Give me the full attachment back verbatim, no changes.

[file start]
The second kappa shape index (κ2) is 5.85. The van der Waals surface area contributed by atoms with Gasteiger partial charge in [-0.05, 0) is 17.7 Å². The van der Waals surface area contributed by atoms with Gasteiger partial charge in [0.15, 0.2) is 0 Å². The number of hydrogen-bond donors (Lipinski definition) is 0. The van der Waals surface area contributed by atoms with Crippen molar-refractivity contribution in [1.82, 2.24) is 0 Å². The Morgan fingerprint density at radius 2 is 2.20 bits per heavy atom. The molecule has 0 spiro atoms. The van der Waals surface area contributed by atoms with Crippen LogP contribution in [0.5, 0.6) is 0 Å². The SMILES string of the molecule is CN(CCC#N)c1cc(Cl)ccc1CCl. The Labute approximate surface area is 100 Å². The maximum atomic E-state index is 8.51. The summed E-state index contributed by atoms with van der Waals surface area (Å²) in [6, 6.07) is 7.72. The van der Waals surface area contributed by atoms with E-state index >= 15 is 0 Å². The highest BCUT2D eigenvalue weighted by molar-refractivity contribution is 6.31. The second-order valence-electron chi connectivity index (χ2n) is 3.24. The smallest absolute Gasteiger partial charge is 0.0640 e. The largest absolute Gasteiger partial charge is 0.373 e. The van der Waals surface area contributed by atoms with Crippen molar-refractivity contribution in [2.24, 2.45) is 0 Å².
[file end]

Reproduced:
The second kappa shape index (κ2) is 5.85. The van der Waals surface area contributed by atoms with Gasteiger partial charge in [-0.05, 0) is 17.7 Å². The van der Waals surface area contributed by atoms with Gasteiger partial charge in [0.15, 0.2) is 0 Å². The number of hydrogen-bond donors (Lipinski definition) is 0. The van der Waals surface area contributed by atoms with Crippen molar-refractivity contribution in [1.82, 2.24) is 0 Å². The Morgan fingerprint density at radius 2 is 2.20 bits per heavy atom. The molecule has 0 spiro atoms. The van der Waals surface area contributed by atoms with Crippen LogP contribution in [0.5, 0.6) is 0 Å². The SMILES string of the molecule is CN(CCC#N)c1cc(Cl)ccc1CCl. The Labute approximate surface area is 100 Å². The maximum atomic E-state index is 8.51. The summed E-state index contributed by atoms with van der Waals surface area (Å²) in [6, 6.07) is 7.72. The van der Waals surface area contributed by atoms with E-state index >= 15 is 0 Å². The highest BCUT2D eigenvalue weighted by molar-refractivity contribution is 6.31. The second-order valence-electron chi connectivity index (χ2n) is 3.24. The smallest absolute Gasteiger partial charge is 0.0640 e. The largest absolute Gasteiger partial charge is 0.373 e. The van der Waals surface area contributed by atoms with Crippen molar-refractivity contribution in [2.24, 2.45) is 0 Å².